Til Death Do Us Part?
according to the world wide web, vows are compulsory in western churches and a shortened version of them is used for civil marriages in the UK. however it wasn’t always this way here and isn’t thing in many places around the world.
to me, vows are a spoken contract (or covenant) between an engaged couple. I think the spoken aspect is important because it means you can be held accountable, by your spouse, the people who were there and for people of faith, God. making it even more important that you mean what you say…
today, apparently it’s a thing to write your own vows which I think is amazing because it forces the couple to sit and actually agree on what they’re in this for. which brings me back to the podcast.
the speaker, David, said he asks couples a question (I assume when counselling them?) that would totally suck out all the adorable, rom-com-esque emotions any engaged couple was feeling…
what are the circumstances under which you would divorce them [your fiancé]?David Marvin, The Porch Podcast
although it sounds harsh it made me stop and seriously think about one of the most iconic and heavy lines in vows, ‘til death do us part‘.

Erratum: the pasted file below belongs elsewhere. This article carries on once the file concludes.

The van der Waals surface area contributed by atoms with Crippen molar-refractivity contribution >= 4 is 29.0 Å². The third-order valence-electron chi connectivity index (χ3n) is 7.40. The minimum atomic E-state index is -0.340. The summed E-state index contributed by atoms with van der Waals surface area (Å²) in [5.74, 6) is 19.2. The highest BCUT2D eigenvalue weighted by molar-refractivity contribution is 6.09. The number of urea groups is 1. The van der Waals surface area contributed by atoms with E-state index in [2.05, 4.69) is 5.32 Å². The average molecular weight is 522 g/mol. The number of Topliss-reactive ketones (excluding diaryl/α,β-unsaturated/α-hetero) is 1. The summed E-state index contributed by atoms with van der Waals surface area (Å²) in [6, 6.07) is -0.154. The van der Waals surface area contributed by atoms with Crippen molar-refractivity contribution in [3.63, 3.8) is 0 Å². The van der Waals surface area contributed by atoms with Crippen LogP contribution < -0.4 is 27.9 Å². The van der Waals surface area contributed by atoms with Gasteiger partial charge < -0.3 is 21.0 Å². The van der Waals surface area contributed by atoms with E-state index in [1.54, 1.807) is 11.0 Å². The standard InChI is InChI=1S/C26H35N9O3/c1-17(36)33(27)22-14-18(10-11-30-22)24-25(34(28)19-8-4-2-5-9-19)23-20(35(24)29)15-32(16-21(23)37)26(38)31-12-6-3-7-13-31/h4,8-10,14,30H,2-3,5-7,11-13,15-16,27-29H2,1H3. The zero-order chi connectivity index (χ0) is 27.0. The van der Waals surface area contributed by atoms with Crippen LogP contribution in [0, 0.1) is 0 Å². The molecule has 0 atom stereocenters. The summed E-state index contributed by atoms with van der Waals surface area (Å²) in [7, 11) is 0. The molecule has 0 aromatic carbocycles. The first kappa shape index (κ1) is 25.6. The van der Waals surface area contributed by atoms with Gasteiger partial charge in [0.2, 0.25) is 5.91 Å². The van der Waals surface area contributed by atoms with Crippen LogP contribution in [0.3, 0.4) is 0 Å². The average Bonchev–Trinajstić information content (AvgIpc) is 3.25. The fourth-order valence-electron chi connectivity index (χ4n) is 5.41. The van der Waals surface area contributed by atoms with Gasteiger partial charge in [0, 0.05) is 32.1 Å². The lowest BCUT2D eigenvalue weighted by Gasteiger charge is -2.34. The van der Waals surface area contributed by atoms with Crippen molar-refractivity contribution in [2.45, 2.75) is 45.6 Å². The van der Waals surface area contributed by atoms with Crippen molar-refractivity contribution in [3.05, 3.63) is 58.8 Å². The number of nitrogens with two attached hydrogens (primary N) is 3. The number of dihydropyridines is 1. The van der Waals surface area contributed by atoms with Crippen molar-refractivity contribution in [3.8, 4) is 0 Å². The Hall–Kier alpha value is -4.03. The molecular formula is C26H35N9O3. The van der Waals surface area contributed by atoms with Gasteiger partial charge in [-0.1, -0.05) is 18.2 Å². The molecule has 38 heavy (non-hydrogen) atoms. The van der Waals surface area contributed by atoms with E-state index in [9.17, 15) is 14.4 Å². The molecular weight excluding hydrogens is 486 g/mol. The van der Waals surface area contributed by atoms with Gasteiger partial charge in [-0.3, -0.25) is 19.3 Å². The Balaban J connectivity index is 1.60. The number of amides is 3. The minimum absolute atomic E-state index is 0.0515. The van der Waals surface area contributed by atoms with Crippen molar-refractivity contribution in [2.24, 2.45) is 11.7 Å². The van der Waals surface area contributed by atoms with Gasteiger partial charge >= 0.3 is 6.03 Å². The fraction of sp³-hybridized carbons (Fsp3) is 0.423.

while I don’t know how many people getting married here said those words on their big day, I do know that in 2017 roughly 8 in 1000 het couples got divorced (totals to over 100,000) and the average marriage lasts about 12 yrs. there is lots of context to these figures but I won’t go into it! I’ll make the assumption, based on this data that despite the best intentions, lots of married couples have things that would make them consider divorce.
Stats from ONS
I believe (and some Christians will disagree with me here) that there are situations when divorce is needed. they are (slightly extreme situations) when there’s infidelity or any form of domestic abuse. cheating is a difficult one because some couples can survive it, but domestic abuse is non-negotiable. if someone had the courage to leave such an environment the last thing I would do is send them back on the grounds of their marriage vows.
so does this mean if I ever walked down the aisle I shouldn’t say ’til death do us part’? is it the intentions that matters more? or are traditional wedding vows now outdated in todays society?
let me know your thoughts in the comments, I’m still working this all out myself! 🙂
photo cred: Beatriz Pérez Moya